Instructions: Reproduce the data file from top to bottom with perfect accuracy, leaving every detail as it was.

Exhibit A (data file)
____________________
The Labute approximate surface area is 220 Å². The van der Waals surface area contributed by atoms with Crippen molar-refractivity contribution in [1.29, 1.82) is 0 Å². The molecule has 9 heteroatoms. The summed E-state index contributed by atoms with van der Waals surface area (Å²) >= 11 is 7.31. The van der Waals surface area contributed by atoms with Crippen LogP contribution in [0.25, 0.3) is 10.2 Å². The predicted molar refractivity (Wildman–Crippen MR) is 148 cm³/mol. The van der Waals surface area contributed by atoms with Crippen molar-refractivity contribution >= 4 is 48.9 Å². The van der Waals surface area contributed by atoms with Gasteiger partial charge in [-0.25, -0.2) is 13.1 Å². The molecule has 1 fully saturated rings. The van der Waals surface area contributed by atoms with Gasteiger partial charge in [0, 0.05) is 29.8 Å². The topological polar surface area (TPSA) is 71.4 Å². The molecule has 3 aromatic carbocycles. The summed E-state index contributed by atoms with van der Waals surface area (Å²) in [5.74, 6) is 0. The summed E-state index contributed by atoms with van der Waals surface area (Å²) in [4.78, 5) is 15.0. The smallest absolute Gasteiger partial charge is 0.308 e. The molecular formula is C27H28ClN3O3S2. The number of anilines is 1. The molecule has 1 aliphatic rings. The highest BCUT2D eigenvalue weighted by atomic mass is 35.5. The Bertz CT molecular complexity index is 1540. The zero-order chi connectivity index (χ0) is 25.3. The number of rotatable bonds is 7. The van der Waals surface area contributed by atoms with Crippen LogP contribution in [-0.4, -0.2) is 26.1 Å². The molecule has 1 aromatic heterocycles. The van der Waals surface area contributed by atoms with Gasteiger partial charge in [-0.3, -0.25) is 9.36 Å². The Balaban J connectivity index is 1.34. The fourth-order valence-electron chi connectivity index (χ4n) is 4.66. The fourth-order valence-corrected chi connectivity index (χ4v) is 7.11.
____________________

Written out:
The Labute approximate surface area is 220 Å². The van der Waals surface area contributed by atoms with Crippen molar-refractivity contribution in [1.29, 1.82) is 0 Å². The molecule has 9 heteroatoms. The summed E-state index contributed by atoms with van der Waals surface area (Å²) >= 11 is 7.31. The van der Waals surface area contributed by atoms with Crippen LogP contribution in [0.25, 0.3) is 10.2 Å². The predicted molar refractivity (Wildman–Crippen MR) is 148 cm³/mol. The van der Waals surface area contributed by atoms with Crippen molar-refractivity contribution >= 4 is 48.9 Å². The van der Waals surface area contributed by atoms with Gasteiger partial charge in [-0.25, -0.2) is 13.1 Å². The molecule has 1 fully saturated rings. The van der Waals surface area contributed by atoms with Gasteiger partial charge in [0, 0.05) is 29.8 Å². The topological polar surface area (TPSA) is 71.4 Å². The molecule has 3 aromatic carbocycles. The summed E-state index contributed by atoms with van der Waals surface area (Å²) in [5.74, 6) is 0. The summed E-state index contributed by atoms with van der Waals surface area (Å²) in [4.78, 5) is 15.0. The smallest absolute Gasteiger partial charge is 0.308 e. The molecular formula is C27H28ClN3O3S2. The number of anilines is 1. The molecule has 1 aliphatic rings. The highest BCUT2D eigenvalue weighted by atomic mass is 35.5. The Bertz CT molecular complexity index is 1540. The zero-order chi connectivity index (χ0) is 25.3. The number of rotatable bonds is 7. The van der Waals surface area contributed by atoms with Crippen LogP contribution in [-0.4, -0.2) is 26.1 Å². The molecule has 1 aromatic heterocycles. The van der Waals surface area contributed by atoms with Gasteiger partial charge in [-0.3, -0.25) is 9.36 Å². The Balaban J connectivity index is 1.34. The fourth-order valence-electron chi connectivity index (χ4n) is 4.66. The fourth-order valence-corrected chi connectivity index (χ4v) is 7.11.